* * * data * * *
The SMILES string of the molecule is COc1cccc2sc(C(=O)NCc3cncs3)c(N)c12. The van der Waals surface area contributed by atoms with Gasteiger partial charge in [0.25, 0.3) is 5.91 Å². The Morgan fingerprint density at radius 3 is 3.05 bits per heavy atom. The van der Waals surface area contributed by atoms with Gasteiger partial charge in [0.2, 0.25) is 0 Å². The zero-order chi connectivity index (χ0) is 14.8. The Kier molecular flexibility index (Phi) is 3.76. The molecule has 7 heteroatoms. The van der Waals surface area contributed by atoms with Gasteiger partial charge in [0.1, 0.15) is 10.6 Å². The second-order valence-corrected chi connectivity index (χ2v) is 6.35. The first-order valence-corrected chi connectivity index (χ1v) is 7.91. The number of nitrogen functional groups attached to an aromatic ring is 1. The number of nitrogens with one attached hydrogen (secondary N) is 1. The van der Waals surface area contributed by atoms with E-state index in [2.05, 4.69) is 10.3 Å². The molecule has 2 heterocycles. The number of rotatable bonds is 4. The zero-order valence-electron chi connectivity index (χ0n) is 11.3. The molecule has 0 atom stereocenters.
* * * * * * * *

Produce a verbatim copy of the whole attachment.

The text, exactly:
The SMILES string of the molecule is COc1cccc2sc(C(=O)NCc3cncs3)c(N)c12. The van der Waals surface area contributed by atoms with Gasteiger partial charge in [0.25, 0.3) is 5.91 Å². The Morgan fingerprint density at radius 3 is 3.05 bits per heavy atom. The van der Waals surface area contributed by atoms with Gasteiger partial charge in [0.2, 0.25) is 0 Å². The zero-order chi connectivity index (χ0) is 14.8. The Kier molecular flexibility index (Phi) is 3.76. The molecule has 7 heteroatoms. The van der Waals surface area contributed by atoms with Gasteiger partial charge in [0.1, 0.15) is 10.6 Å². The second-order valence-corrected chi connectivity index (χ2v) is 6.35. The first-order valence-corrected chi connectivity index (χ1v) is 7.91. The number of nitrogen functional groups attached to an aromatic ring is 1. The number of nitrogens with one attached hydrogen (secondary N) is 1. The van der Waals surface area contributed by atoms with E-state index in [2.05, 4.69) is 10.3 Å². The molecule has 2 heterocycles. The number of rotatable bonds is 4. The zero-order valence-electron chi connectivity index (χ0n) is 11.3. The molecule has 0 atom stereocenters.